A 16-year-old boy presented to the Department of Gastroenterology in our hospital complaining of recurrent periumbilical pain without obvious predisposing causes for more than 1 mo and bloody stool 4 times within 2 wk.
CD is a subtype of IBD, which is characterized by transmural inflammation of the entire intestinal wall, which can lead to various serious complications, including intestinal obstruction, intra-abdominal abscess and intestinal fistula. Among them, SLGIB is an uncommon but potentially life-threatening complication of CD. Cirocco et al reported that the incidence of lower gastrointestinal bleeding (LGIB) in 631 CD patients was 0.6%, while Kim et al reported that the incidence of LGIB in 1731 CD patients was 4%. In general, the reported incidence of acute LGIB secondary to CD in China ranges from 0.6% to 6% [2,4,7]. Li et al also found that patients with a past medical history of bleeding, lesions involving the left colon, and the use of azathioprine for less than 1 year were all risk factors for acute LGIB in CD patients. Male sex was also found to be a risk factor. Mazor et al and Severs et al even reported that only male sex was independently associated with complex complications, including stenosis, penetrating lesions and perianal lesions, and a high risk of needing surgical intervention. In our case, the patient was a 16-year-old boy. Therefore, further research may be needed to confirm the influence of sex on acute LGIB in CD patients in the future.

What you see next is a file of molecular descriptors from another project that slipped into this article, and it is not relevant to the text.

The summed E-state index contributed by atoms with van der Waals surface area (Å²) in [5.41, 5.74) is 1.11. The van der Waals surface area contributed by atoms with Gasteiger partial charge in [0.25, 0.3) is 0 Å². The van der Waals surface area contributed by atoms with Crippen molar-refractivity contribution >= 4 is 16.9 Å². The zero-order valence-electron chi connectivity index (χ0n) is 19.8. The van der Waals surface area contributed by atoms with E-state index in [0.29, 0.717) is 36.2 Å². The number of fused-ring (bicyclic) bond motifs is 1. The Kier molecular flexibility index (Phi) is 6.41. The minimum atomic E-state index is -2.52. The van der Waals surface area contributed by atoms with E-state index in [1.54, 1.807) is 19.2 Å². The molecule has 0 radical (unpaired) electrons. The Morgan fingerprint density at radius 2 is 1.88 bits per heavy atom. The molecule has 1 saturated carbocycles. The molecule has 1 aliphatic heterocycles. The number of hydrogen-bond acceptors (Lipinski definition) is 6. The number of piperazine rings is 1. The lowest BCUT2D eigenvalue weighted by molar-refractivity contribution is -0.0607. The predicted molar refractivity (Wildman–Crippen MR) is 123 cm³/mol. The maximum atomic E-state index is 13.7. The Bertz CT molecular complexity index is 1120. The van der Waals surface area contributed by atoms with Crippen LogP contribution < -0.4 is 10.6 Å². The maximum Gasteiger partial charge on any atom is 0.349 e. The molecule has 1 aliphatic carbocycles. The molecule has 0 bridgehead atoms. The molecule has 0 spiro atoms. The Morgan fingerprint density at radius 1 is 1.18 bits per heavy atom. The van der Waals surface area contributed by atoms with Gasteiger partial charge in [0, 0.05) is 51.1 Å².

The treatment of CD has developed continuously in recent years, including the use of mesalazine, corticosteroids, and immunosuppressants. For SLGIB in CD patients, surgical treatment was the most commonly chosen treatment strategy in the past; it has a lower rebleeding risk than conservative drug therapy [1,11]. However, it was also very difficult to identify the bleeding sites accurately in SLGIB in CD, and the risk of postoperative intestinal obstruction, anastomotic leakage, fistula, and short bowel syndrome was very high. In our case, the patient was very young. Considering the large range of lesions and possible postoperative complications, surgical intervention was not considered. In some SLGIB in CD, local injection of adrenaline or thrombin under endoscopy could effectively stop the bleeding. However, it is difficult to stop the bleeding under endoscopy if there are multiple bleeding sites with both ileum and colon involvement. In this case, we performed endoscopic homeostasis twice but were unable to stop the bleeding completely. Belaiche et al found that corticosteroids could be used to treat LGIB in CD patients. However, some studies[4,14,15] reported that the effect of corticosteroids on the treatment of LGIB in CD was not exact and that those receiving corticosteroids were more likely to rebleed. The patient in our case was treated with standard corticosteroid therapy at first, but he still had bloody stool after 1 wk of treatment.